April 18, 2022
By Anita Dennis
After deals dropped dramatically during the pandemic, the mergers and acquisitions (M&A) market is hot once again in the accounting profession, according to Terrence E. Putney, partner, Whitman Transition Advisors LLC, which advises CPA firms on M&A issues. Economic uncertainty and discomfort with making decisions based on video meetings caused many to put off dealmaking during the past two years. However, the market has heated up since late last year, given a more stable economy and strong firm profitability. "It's driving M&A to unprecedented levels," he said. "Even during tax season, firms are closing deals."
For CPAs considering jumping into this active market, Putney and Amber Goering, CPA, CGMA, an owner of Goering and Granatino PA, offer these tips on meeting some of the biggest challenges in buying or selling a firm. Both will participate in a session on small firm acquisition at AICPA & CIMA ENGAGE 22, which will take place June 6–9 in Las Vegas and online.
- Be prepared for a buyer's market. The market is flooded with owners seeking to retire in the next five years, according to Putney. Many firms have one to five partners, and no one within the firm is ready to take over. "Succession is a huge problem," he said. As a result, there is a greater supply of firms being sold than buyers, which has pushed prices down. That means retiring CPAs may be in line for a surprise. "Sellers are expecting to get 1 times revenues," he said. "Buyers are expecting to pay 0.8 times or less."
- Avoid pitfalls for inexperienced buyers. Even in this market, there may be hurdles for buyers. For example, many who are new to purchasing a firm may not understand the level of resources required. Firms that are used to operating off their cash flow will have to pull together the necessary capital. For a $2 million acquisition, the buyer might need $500,000 in capital, Putney said.
Deals may also run aground if all the partners aren't completely behind the idea of acquiring one particular firm or even of making any acquisition at all. "The managing partner may be on board, but others may hesitate," Putney noted. "But time kills all deals," he said, so those who aren't ready to strike may lose out on promising prospects.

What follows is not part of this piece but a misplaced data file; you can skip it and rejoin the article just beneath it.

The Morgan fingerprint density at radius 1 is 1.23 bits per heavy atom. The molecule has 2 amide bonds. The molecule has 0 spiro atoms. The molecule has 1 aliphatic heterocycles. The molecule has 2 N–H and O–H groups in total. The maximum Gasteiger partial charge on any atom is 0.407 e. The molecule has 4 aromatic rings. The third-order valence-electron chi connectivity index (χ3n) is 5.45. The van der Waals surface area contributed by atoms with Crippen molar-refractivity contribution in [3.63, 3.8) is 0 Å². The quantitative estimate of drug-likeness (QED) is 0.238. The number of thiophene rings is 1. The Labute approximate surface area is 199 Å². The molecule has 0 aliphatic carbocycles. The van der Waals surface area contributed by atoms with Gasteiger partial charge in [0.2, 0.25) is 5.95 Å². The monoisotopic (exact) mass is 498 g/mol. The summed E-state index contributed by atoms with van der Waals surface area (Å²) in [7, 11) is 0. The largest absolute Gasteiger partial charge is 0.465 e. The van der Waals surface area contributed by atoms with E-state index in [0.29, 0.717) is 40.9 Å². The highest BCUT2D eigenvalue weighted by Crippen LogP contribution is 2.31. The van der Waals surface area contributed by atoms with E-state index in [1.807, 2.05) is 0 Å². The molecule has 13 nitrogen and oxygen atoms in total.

- Make sure cultures are aligned. Goering's 33-person firm has acquired five firms during the last 10 years. She recommended that CPAs seriously consider how well two merged firms will mesh before moving forward with any deals. Buyer firms should investigate critical areas, such as a target firm's approaches to technology and client service, before sealing a deal, because incompatible cultures may cause problems later. Success may also depend on the selling partners and their attitude toward the merger. A merged-in partner who is a cheerleader for the deal can inspire his or her people to embrace change. If someone is unwilling to accept new processes or approaches, however, the employees they bring along are often not motivated to do so either, she said.
Transparency from the outset may be crucial in ensuring that employees become effective firm members, Goering advised. She has had success in incorporating new people when she meets with them before the merger to answer questions and reassure them about their place in the new firm.
- Be more flexible about being a good fit for the acquiring firm. Sellers often come to a deal with a wish list, Putney said. For example, they may not be willing to move their office, adapt their operations to new processes, or accept that some employees may not be hired by the buying firm. "All of those requirements eliminate a percentage of the buyer market," he said. "They drive down value because you're less likely to find an interested buyer."
In particular, sellers should remember that it's all about talent. A decade ago, M&A was driven by a desire to acquire clients, Putney said. Today, because of the talent shortage, buyers may no longer be interested in a firm if the owner plans on immediate retirement. The buyer may be gaining new clients but may also need to depend on the seller's help in serving them. As a result, willingness to remain with the new firm through and beyond the transition period may be a competitive advantage for a seller firm.